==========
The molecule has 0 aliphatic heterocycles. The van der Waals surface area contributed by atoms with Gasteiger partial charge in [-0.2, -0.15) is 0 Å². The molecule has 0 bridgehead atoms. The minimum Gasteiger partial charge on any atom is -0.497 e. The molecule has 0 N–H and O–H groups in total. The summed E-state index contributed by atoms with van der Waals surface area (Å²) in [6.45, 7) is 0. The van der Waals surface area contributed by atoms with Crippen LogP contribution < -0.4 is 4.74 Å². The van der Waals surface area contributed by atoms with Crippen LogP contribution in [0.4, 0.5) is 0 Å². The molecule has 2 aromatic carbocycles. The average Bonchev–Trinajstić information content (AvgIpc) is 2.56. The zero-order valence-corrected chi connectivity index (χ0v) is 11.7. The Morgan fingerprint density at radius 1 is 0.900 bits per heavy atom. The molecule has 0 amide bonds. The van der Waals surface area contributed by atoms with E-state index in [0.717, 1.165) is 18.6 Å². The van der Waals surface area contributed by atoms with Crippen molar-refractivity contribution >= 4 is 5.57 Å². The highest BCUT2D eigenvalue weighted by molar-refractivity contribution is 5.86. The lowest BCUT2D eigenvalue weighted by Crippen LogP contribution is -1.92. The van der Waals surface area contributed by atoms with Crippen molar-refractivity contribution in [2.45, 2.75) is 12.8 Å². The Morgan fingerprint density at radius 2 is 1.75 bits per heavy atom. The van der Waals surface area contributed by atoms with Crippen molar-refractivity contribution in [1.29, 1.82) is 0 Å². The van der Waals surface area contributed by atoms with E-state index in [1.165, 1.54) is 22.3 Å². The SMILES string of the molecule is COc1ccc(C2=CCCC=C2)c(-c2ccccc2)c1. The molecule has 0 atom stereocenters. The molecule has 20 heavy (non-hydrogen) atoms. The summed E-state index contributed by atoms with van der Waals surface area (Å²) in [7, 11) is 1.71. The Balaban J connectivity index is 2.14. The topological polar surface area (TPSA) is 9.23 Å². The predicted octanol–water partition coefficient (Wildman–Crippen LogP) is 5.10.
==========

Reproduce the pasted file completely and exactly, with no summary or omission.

The molecule has 0 aliphatic heterocycles. The van der Waals surface area contributed by atoms with Gasteiger partial charge in [-0.2, -0.15) is 0 Å². The molecule has 0 bridgehead atoms. The minimum Gasteiger partial charge on any atom is -0.497 e. The molecule has 0 N–H and O–H groups in total. The summed E-state index contributed by atoms with van der Waals surface area (Å²) in [6.45, 7) is 0. The van der Waals surface area contributed by atoms with Crippen LogP contribution < -0.4 is 4.74 Å². The van der Waals surface area contributed by atoms with Crippen LogP contribution in [0.4, 0.5) is 0 Å². The molecule has 2 aromatic carbocycles. The average Bonchev–Trinajstić information content (AvgIpc) is 2.56. The zero-order valence-corrected chi connectivity index (χ0v) is 11.7. The Morgan fingerprint density at radius 1 is 0.900 bits per heavy atom. The molecule has 0 amide bonds. The van der Waals surface area contributed by atoms with E-state index in [0.717, 1.165) is 18.6 Å². The van der Waals surface area contributed by atoms with Crippen molar-refractivity contribution >= 4 is 5.57 Å². The highest BCUT2D eigenvalue weighted by molar-refractivity contribution is 5.86. The lowest BCUT2D eigenvalue weighted by Crippen LogP contribution is -1.92. The van der Waals surface area contributed by atoms with Crippen molar-refractivity contribution in [2.45, 2.75) is 12.8 Å². The Morgan fingerprint density at radius 2 is 1.75 bits per heavy atom. The van der Waals surface area contributed by atoms with Crippen molar-refractivity contribution in [1.29, 1.82) is 0 Å². The van der Waals surface area contributed by atoms with E-state index in [1.165, 1.54) is 22.3 Å². The SMILES string of the molecule is COc1ccc(C2=CCCC=C2)c(-c2ccccc2)c1. The molecule has 0 atom stereocenters. The molecule has 20 heavy (non-hydrogen) atoms. The summed E-state index contributed by atoms with van der Waals surface area (Å²) in [7, 11) is 1.71. The Balaban J connectivity index is 2.14. The topological polar surface area (TPSA) is 9.23 Å². The predicted octanol–water partition coefficient (Wildman–Crippen LogP) is 5.10.